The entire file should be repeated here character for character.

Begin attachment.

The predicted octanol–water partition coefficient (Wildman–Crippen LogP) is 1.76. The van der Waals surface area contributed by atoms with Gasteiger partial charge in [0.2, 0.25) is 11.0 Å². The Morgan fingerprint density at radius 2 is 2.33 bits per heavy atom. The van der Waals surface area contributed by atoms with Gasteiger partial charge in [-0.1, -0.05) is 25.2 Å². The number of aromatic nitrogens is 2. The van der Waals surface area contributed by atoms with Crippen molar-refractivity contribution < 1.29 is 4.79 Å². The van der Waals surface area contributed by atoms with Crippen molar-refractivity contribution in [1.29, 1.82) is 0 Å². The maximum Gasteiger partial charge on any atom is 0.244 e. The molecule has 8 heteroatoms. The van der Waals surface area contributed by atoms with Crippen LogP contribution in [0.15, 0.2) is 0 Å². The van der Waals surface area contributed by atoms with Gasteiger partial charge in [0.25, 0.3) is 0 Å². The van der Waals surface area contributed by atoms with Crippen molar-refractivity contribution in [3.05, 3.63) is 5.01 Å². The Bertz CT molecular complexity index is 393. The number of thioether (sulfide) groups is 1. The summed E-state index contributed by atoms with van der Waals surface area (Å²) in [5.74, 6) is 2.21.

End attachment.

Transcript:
The predicted octanol–water partition coefficient (Wildman–Crippen LogP) is 1.76. The van der Waals surface area contributed by atoms with Gasteiger partial charge in [0.2, 0.25) is 11.0 Å². The Morgan fingerprint density at radius 2 is 2.33 bits per heavy atom. The van der Waals surface area contributed by atoms with Gasteiger partial charge in [-0.1, -0.05) is 25.2 Å². The number of aromatic nitrogens is 2. The van der Waals surface area contributed by atoms with Crippen molar-refractivity contribution < 1.29 is 4.79 Å². The van der Waals surface area contributed by atoms with Crippen molar-refractivity contribution in [1.29, 1.82) is 0 Å². The maximum Gasteiger partial charge on any atom is 0.244 e. The molecule has 8 heteroatoms. The van der Waals surface area contributed by atoms with Crippen LogP contribution in [0.15, 0.2) is 0 Å². The van der Waals surface area contributed by atoms with Gasteiger partial charge in [0.25, 0.3) is 0 Å². The van der Waals surface area contributed by atoms with Crippen molar-refractivity contribution in [3.05, 3.63) is 5.01 Å². The Bertz CT molecular complexity index is 393. The number of thioether (sulfide) groups is 1. The summed E-state index contributed by atoms with van der Waals surface area (Å²) in [5.74, 6) is 2.21.